"We just weren't clinical enough. We definitely lacked cohesion with a few changes. We'll look at the footage but we're better than that."

    Australia will look to rebound when they host South Africa in Adelaide on August 27.

  • Hubert Hurkacz advances to Canadian Open final after top-10 showdown against Casper Ruud Hubert Hurkacz advances to Canadian Open final after top-10 showdown against Casper Ruud

    Hubert Hurkacz will contest the second ATP 1000 final of his career after coming from a set behind to defeat world number five Casper Ruud 5-7 6-3 6-2 in the semi-final of the Canadian Open on Saturday.

    It was an interesting clash of styles going into the contest, with Hurkacz expected to rely on his dominant serve, while Ruud is one of the game's top returners, so when Ruud responded to an early break and was the one serving up a storm, it spelled trouble for the world number 10.

    Ruud landed 78 per cent of his first serves in the opening set, compared to 60 per cent for Hurkacz, and the Norwegian won 95 per cent of those points (20-of-21) to allow just one break point in the frame while creating four for himself.

    As Ruud's serve began to falter – with his first serve accuracy and effectiveness both cratering in the second and third set – his game began to struggle to hold up to the metronomic consistency of Hurkacz, who won the ace count 18-to-eight.

    After pulling the match even at one set each, Hurkacz took the contest by the scruff of the neck and won the first four games of the deciding frame to pull away.

    Poland's Hurkacz – who won his only previous ATP 1000 final against Jannik Sinner at the 2021 Miami Open – will now face Pablo Carreno-Busta in the decider after the Spaniard prevailed in a three-hour war of attrition against Daniel Evans 7-5 6-7 (7-9) 6-2.

    In a match that was close in every area, Carreno-Busta was slightly better, winning 68 per cent (68-of-100) of his service points compared to 60 per cent (66-of-110) for Evans, while committing just one double fault compared to the Englishman's six.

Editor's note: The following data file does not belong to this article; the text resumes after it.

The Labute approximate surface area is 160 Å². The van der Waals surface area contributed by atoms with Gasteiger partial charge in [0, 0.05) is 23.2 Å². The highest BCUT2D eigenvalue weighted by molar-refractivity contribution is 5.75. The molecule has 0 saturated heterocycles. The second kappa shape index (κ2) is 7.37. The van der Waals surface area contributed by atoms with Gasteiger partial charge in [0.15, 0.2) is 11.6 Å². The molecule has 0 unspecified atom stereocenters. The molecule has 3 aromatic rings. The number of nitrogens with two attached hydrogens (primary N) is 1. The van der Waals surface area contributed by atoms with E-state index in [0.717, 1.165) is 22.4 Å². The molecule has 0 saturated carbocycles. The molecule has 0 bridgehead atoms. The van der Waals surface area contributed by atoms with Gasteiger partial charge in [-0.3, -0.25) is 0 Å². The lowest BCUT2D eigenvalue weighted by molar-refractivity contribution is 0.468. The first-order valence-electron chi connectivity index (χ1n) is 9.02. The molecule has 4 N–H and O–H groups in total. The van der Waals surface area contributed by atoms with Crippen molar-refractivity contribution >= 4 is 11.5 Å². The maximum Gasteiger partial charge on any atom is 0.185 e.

It will be Carreno-Busta's first ATP 1000 final appearance, with the 2021 Hamburg Open – an ATP 500 event – the only career title for the 31-year-old above the ATP 250 level.

  • Simona Halep and Beatriz Haddad Maia book their places in Canadian Open decider Simona Halep and Beatriz Haddad Maia book their places in Canadian Open decider

    Simona Halep came from a set behind to defeat seventh seed Jessica Pegula 2-6 6-3 6-4 in the semi-final of the Canadian Open on Saturday, booking her place in the final against Beatriz Haddad Maia.

    Romania's Halep, the 15th seed, struggled to return Pegula's serve in the opening set, winning just 32 per cent (nine-of-28) of her return points while compounding her early issues with four double faults.

    Whether Pegula began to run out of steam, or Halep figured something out, she had significantly more success against the American's serve the rest of the way, winning 55 per cent (12-of-22) of her return points in the second set, and 57 per cent (20-of-35) in the decider.

    Halep has now won 11 of her past 13 matches, and Pegula is her third consecutive win against a top-25 opponent after defeating both world number 21 Jil Teichmann and world number 13 Coco Gauff in straight sets. 

    While this will be Halep's 18th career WTA 1000 final, it will be Haddad Maia's first, after she emerged triumphant 6-4 7-6 (9-7) against 14th seed Karolina Pliskova.

    She did not have a serving advantage against Pliskova, who won the ace count nine-to-one, but she was gritty, saving four of the six break points she faced, and refused to concede the second set after dropping the first three games.

    Haddad Maia – the only Brazilian ranked inside the top-100 – has now beaten five consecutive top-25 opponents on her way to the final, including world number one Iga Swiatek, Olympic gold medalist Belinda Bencic and Canadian hometown hero Leylah Fernandez.

© 2022 SportsMaxTV All Rights Reserved.